This week we are sticking with the Round Hill Roastery with a filter roast from Burundi - an origin that has featured on the blog a few times in the past. This particular example is a washed Bourbon varietal, the coffee takes its name after the washing station where it was processed: Mbirizi. It is located in the north of the country close to the border with Rwanda. As far as I can tell this one has an SCA score of 87 and so we expect some quality in this cup!

As in the previous post this coffee arrived in brown paper packaging instead of the usual baby blue you would expect from a Round Hill filter roast. As I stated I was never much of a fan of the blue/pink packaging so this was a welcome change. Yesterday however Round Hill announced a new packaging style (in the usual blue/pink colourways) - and I have to say I like it much more:

This gives the coffee a more modern and clean look which I really like. I'm a firm believer that packaging matters a lot with coffees, the moment you get the bag in your hand you subconciously begin to develop expectations. If the bag is not aesthetically pleasing or looks "amateur" it is hard to get rid of this when it comes round to tasting the coffee itself. So I am very happy to see this new packaging and will look forward to my next Round Hill order to see how it looks "in the flesh".

In a similar way I also believe that the drinking vessel you use makes a big difference to how you perceive your coffee. I have tried a wide variety of cups for filter and demitasse for espresso and for me a few things seem to make a real difference. Firstly for filter I prefer a "cup" style with no handle as opposed to a mug, the hand warming sensation of grabbing a cup adds to the overall experience and feels more interactive. Secondly in terms of shape I tend to gravitate towards taller, thinner cups instead of shorter, squatter cups. The thin and tall nature of the cup means you have to tilt your head back slightly further to take a sip and so the aromatics can flow into the nostrils better, the sharper radius of the cup also means the coffee does not fill the mouth quite as much with each sip - you sacrifice a "big mouthfeel" but I find it easier to pick out more delicate acidic notes which are the ones I gravitate towards. I also like a thinner rim to drink from as an experience - this also helps the coffee cool quicker since there's less thermal mass. In terms of demitasse I go for much the same qualities really, although it is hard to find many thinner rim espresso cups since most want to keep the beverage hot for longer. Personally I'd rather the sensation of drinking from the thin rim in the knowledge I have to drink it quicker (since it's an espresso how long will it stick around anyway?) I also find sizing an issue with demitasse, many are larger than I would like since (I assume) they are designed in a way that allows you to make a macchiato/cortardo/etc. but I never bother with those. There is something upsetting about seeing an espresso barely make its way halfway up a cup! In terms of material I do not enjoy glass very much, although it is great to see the definition of the crema or clarity of the filter in them, so am usually looking for ceramic/porcelain. The "earthenware" style cups are nice to hold but again I do not like the drinking experience quite as much. And of course a paper takeaway cup is about the worst experience one can have, even without thinking about the environmental implication. But this is all personal preference so I'd suggest just trying a few different things and seeing what works for you and sometimes you may have recieved a cup as a gift and so you associate it with a loved one, in which case none of the "technical" stuff matters!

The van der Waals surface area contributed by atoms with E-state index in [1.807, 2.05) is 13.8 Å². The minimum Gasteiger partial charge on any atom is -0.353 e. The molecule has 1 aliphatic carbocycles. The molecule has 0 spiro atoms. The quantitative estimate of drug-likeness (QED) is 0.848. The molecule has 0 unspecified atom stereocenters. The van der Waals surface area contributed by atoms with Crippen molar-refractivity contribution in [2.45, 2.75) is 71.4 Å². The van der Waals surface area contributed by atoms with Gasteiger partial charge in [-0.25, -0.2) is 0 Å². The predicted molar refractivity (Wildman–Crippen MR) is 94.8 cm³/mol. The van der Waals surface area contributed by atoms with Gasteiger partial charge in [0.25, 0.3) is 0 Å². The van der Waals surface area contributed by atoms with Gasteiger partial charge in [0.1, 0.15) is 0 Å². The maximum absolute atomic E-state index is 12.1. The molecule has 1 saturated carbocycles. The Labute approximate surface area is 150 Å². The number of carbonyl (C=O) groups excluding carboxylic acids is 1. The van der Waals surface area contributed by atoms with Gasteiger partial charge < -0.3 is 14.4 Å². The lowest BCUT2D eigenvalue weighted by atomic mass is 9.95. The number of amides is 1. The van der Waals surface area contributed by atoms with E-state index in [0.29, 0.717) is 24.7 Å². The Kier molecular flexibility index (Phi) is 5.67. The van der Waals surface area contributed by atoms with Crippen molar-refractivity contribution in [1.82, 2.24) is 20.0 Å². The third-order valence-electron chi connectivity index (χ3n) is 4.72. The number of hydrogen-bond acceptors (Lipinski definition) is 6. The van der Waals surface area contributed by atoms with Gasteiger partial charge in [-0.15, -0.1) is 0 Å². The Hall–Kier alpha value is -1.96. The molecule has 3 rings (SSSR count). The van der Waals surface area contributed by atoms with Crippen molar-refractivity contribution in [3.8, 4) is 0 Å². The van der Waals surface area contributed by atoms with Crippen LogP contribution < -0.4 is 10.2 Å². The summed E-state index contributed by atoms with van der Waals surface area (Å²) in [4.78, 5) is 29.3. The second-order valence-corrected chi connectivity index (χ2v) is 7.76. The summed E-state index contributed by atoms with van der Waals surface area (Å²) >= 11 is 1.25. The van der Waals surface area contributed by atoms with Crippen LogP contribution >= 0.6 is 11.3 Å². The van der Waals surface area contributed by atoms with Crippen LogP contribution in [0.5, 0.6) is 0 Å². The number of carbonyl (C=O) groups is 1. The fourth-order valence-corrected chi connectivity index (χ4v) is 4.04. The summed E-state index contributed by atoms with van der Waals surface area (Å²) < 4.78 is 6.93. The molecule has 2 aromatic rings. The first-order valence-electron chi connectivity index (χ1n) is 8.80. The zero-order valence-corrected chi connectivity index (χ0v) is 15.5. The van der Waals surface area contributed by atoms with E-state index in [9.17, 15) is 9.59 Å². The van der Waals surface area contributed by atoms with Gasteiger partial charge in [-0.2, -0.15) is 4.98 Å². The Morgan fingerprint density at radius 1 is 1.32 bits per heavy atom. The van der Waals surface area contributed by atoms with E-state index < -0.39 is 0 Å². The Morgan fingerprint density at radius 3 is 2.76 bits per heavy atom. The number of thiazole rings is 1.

Moving onto the coffee itself: as usual starting with the filter. This coffee is one of the most sensitive to temperature I think I've ever seen. First cup I made I took the first sip while it was still quite hot and thought I had made a big mistake. There was no flavour definition and it was just kind of muddled. However letting it cool down a few degrees and it really comes alive. The cup is fairly complex, there are orange and grapefruit citrus flavours there, I notice raspberries too and an almost red-wine like vibe to the whole thing. In the aftertaste I'm left with a tea-like floral quality that is very clean. Very nice and super interesting yet surprisingly easy to drink too. Unfortunately I find if it cools too much it starts to deteriorate and lose balance, so there's a relatively narrow temperature window for this coffee for me. I guess this would be a perfect coffee to use with a temperature controlled ember mug! As an espresso this coffee is an interesting one, based on the filter I was convinced I needed to use my "typical" filter roast espresso style, quick hot long pulls, but this wasn't right. By no means unpleasant but it seemed to lack a bit of punch. I dialed back to something closer to a "traditional" recipe and it really came alive. The red wine-y thing really jumped out at first, the citrus flavours were a little muted but that same aftertaste that I liked in the filter was still there - in fact it was a more intense aftertaste in the espresso which was certainly welcomed. Overall I enjoyed this one a lot and it is certainly quirky, I imagine with more time to play around I could uncover some more interesting things about this coffee.